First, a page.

Wieibo Ludwig is the prime suspect in a string of 2008 bombings. The bombings echo a campaign of sabotage he waged against the oil and gas industry in the 1990s.
Wiebo Ludwig’s Trickle Creek Farm is off the grid and self-sufficient. It also sits atop one of the largest fields of natural gas on the continent. Despite the Ludwig family’s concerns and protestations over the potentially harmful impact of sour gas on their health and sustainability, a series of wells were drilled in close proximity to their remote Christian community. Soon after, livestock began to die, and the family started to experience health problems, including a series of miscarriages. After five years of being dismissed and ignored by industry, politicians and the press, Ludwig went to war.
“Ludwig may well be an eco-terrorist and a charismatic cult leader — a biblical patriarch who goes to war against an industry that’s encroaching on his land with sour gas wells. But this documentary reaches beyond the headlines to find some credible sympathy for Ludwig. His self-sufficient farm is impressive, and so is his family… Without necessarily endorsing Ludwig’s tactics, WIEBO’S WAR presents a sympathetic portrait of the horrors his community has had to endure…” Brian D Johnson · Maclean’s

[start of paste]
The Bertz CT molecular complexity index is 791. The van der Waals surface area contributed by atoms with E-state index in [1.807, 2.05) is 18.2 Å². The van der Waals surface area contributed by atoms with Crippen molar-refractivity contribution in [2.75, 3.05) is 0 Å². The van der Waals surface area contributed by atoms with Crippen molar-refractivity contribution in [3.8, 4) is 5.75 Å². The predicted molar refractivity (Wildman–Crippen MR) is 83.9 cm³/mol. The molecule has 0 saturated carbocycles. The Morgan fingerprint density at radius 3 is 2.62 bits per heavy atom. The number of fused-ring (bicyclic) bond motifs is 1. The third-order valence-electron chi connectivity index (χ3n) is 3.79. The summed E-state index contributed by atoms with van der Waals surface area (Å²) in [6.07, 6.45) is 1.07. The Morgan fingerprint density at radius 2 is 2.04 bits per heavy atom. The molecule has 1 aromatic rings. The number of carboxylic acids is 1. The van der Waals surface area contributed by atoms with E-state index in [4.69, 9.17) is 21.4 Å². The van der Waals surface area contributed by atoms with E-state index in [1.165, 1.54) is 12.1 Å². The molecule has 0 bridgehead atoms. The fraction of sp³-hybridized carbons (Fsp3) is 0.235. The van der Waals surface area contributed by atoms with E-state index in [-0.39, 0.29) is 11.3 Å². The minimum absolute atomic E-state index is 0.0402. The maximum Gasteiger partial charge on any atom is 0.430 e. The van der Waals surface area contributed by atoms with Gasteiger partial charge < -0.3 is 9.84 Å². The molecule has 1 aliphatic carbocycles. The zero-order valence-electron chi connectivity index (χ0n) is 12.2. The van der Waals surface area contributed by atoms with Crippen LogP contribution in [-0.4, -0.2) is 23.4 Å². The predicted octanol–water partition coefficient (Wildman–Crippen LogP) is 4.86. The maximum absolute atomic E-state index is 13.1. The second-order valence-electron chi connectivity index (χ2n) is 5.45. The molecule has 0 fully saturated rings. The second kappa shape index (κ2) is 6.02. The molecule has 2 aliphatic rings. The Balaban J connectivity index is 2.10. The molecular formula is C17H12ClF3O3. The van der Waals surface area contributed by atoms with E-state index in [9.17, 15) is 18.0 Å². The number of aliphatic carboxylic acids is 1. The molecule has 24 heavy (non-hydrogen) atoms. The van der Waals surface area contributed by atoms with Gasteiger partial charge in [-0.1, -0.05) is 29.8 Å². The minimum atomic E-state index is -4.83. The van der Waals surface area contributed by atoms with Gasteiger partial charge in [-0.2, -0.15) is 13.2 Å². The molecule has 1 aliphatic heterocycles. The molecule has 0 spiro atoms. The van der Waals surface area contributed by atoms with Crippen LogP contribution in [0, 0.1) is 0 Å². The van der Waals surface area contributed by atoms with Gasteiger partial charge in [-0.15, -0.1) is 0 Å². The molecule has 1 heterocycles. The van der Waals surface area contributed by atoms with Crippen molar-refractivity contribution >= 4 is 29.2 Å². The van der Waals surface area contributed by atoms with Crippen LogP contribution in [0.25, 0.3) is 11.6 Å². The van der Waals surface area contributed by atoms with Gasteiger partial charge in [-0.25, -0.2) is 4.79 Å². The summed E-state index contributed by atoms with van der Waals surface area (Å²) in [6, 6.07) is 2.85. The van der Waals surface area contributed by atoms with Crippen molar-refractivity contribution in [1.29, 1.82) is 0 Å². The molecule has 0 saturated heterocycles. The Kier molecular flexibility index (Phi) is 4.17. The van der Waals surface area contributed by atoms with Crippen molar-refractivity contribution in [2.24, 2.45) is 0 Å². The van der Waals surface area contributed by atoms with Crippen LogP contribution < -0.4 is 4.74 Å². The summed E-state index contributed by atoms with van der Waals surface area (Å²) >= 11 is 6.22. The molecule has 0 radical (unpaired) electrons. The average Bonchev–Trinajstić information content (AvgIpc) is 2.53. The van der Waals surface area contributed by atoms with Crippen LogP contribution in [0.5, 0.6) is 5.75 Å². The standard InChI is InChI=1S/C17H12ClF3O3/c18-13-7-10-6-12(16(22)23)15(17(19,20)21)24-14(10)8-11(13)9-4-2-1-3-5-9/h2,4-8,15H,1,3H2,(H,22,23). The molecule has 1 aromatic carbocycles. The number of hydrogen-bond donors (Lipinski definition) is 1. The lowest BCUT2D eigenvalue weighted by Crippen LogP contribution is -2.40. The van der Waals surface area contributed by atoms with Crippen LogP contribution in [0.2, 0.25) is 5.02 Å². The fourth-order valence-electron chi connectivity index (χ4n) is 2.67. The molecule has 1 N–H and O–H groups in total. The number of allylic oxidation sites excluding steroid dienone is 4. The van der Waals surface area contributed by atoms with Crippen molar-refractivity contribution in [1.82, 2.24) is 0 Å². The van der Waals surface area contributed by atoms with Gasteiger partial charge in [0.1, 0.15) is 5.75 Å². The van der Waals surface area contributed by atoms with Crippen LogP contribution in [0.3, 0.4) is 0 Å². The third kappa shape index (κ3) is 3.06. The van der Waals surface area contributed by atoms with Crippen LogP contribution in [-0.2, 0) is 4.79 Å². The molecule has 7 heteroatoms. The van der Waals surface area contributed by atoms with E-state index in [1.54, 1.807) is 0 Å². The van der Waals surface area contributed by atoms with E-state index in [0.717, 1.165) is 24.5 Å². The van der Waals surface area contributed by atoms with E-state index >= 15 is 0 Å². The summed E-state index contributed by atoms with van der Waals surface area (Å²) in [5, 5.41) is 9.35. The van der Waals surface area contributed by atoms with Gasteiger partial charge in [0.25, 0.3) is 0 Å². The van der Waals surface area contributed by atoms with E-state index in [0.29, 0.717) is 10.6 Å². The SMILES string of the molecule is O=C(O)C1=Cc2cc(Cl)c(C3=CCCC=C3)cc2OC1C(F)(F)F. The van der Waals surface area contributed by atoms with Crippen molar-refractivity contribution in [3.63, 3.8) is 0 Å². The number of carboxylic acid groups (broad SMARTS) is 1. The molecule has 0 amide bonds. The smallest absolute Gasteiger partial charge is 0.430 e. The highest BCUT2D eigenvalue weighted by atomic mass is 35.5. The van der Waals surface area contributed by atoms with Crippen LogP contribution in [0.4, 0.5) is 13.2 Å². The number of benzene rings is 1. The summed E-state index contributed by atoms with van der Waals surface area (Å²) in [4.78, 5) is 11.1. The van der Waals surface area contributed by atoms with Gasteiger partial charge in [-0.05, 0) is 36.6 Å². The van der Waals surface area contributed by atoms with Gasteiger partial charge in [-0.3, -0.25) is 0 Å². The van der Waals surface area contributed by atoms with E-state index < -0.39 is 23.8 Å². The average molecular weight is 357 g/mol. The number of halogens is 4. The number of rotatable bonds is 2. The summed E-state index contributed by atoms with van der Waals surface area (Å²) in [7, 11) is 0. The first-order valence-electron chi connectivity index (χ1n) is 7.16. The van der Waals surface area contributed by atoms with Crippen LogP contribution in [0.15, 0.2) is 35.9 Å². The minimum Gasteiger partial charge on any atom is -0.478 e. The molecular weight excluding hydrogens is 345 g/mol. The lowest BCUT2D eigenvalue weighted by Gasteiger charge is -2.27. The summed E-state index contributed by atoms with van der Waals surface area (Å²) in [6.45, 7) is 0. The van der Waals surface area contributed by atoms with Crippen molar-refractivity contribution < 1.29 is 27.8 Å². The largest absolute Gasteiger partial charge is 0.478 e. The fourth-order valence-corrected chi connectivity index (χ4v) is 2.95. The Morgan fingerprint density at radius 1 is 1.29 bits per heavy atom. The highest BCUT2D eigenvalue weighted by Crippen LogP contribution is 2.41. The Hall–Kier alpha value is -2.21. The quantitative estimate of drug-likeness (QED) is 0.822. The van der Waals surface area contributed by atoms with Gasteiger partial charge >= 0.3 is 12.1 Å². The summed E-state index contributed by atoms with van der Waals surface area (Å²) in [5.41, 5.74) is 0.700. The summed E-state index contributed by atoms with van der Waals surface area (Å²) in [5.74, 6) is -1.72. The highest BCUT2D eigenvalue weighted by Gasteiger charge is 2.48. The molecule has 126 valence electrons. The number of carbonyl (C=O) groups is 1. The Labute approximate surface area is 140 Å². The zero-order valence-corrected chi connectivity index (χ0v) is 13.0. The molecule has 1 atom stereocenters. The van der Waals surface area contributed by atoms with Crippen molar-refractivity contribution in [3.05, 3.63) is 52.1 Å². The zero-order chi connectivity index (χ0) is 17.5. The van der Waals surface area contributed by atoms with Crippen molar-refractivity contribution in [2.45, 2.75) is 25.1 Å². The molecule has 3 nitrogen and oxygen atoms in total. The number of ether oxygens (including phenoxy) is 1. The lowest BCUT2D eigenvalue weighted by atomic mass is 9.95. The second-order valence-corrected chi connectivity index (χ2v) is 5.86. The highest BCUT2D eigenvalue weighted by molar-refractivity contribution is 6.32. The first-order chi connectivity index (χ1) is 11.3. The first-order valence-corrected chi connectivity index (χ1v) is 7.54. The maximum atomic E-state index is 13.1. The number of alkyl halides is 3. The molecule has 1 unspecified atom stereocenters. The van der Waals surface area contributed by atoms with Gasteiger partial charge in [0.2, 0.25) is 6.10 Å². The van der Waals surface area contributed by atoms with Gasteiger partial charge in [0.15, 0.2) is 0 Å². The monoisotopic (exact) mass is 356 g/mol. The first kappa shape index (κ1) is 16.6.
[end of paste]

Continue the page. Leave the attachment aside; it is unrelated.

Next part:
WIEBO’S WAR is a co-production of 52 Media Inc. (David York, producer) and the National Film Board (Bonnie Thompson, producer). The film had its North American premiere last spring at Hot Docs, where it was praised by critics. Variety wrote that WIEBO’S WAR “paints a complex and compelling picture of its subject,” while Exclaim! called Ludwig “one of the most fascinating Canadian characters of the last twenty years.” NOW Magazine stated that the film “has everything a great doc needs: a superb story that rewrites the script the media wrote about Ludwig at the time, a fascinating character in Ludwig himself, and terrific footage shot by his family as they encountered federal authorities and gas company executives.”
Wiebo’s War can be seen next at the Mayfair Theatre (1074 Bank Street · Ottawa ON · Canada), October 14 – 18, 2011. Director David York will be in attendance to introduce the film and for a post-screening Q&A on October 15, 16, 2011
- Tria Donaldson: B.C. falling behind on regulating natural-gas fracking (straight.com)
- Films to see at VIFF on Days 5 & 6: Monday and Tuesday (vancouverobserver.com)